Neuropsychological examinations play an important role in the diagnosis and treatment of epilepsy. In addition to having achieved seizure control, a treatment procedure – whether with medication or surgery – is successful if a patient's mental capacity and mental health can be preserved and promoted.
Extensive neuropsychological examinations are conducted prior to and after epilepsy surgery, assessing functions such as memory capacity, special speech functions and much more.
The neuropsychological examinations help answer different questions:
- In which area of the brain is the epileptic focus located? The different areas of the brain are responsible for different tasks. Even minor impairments unnoticeable in everyday life may be attributable to epilepsy and show in which part of the brain the seizures develop.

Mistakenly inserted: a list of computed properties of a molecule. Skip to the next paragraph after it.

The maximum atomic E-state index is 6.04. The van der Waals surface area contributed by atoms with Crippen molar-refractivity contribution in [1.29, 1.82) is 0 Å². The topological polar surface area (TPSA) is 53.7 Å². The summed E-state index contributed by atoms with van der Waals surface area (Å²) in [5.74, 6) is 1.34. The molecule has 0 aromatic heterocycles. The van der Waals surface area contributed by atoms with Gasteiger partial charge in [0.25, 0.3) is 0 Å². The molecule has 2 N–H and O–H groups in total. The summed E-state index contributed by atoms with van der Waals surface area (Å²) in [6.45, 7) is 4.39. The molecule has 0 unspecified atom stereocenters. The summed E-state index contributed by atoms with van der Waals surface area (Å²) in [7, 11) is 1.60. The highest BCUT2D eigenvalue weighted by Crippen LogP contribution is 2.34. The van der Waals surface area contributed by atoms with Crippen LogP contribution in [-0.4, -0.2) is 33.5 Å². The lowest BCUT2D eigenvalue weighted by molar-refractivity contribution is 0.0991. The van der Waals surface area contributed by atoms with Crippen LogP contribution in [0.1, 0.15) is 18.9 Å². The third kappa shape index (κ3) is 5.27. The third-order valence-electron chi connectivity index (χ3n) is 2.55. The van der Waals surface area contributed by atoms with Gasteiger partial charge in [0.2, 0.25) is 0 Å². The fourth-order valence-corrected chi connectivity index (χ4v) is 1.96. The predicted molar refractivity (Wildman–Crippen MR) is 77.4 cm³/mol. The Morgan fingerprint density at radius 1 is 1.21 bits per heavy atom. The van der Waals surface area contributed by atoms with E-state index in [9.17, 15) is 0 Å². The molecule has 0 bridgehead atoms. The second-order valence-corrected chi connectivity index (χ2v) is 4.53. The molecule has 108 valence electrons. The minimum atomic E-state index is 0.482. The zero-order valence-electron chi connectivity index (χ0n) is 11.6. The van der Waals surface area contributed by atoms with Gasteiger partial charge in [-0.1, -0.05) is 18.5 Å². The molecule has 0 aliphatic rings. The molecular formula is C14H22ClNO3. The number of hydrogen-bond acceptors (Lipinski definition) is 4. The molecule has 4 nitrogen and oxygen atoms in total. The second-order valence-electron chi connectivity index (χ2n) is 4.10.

- How will the patient's cognitive performance be affected once the seizure focus has been removed? In other words, is it evident from neuropsychological findings that impairments must be expected after surgery or can it be assumed that surgery will not impair any brain functions?
- Does the patient have an increased risk of sustaining impaired brain capacity following surgery?
When it comes to fine-tuning medication, neuropsychological examinations may help to ascertain any adverse effects that antiepileptic drugs have on cognitive capacity early on and find the best possible medical treatment for the patient.
A special procedure, the so-called Wada test ('intracarotid amobarbital procedure'), serves to determine which of the two cerebral hemispheres is responsible for speech and special memory functions.
One hemisphere is selectively numbed for a few minutes to investigate the functions of the other hemisphere which is awake.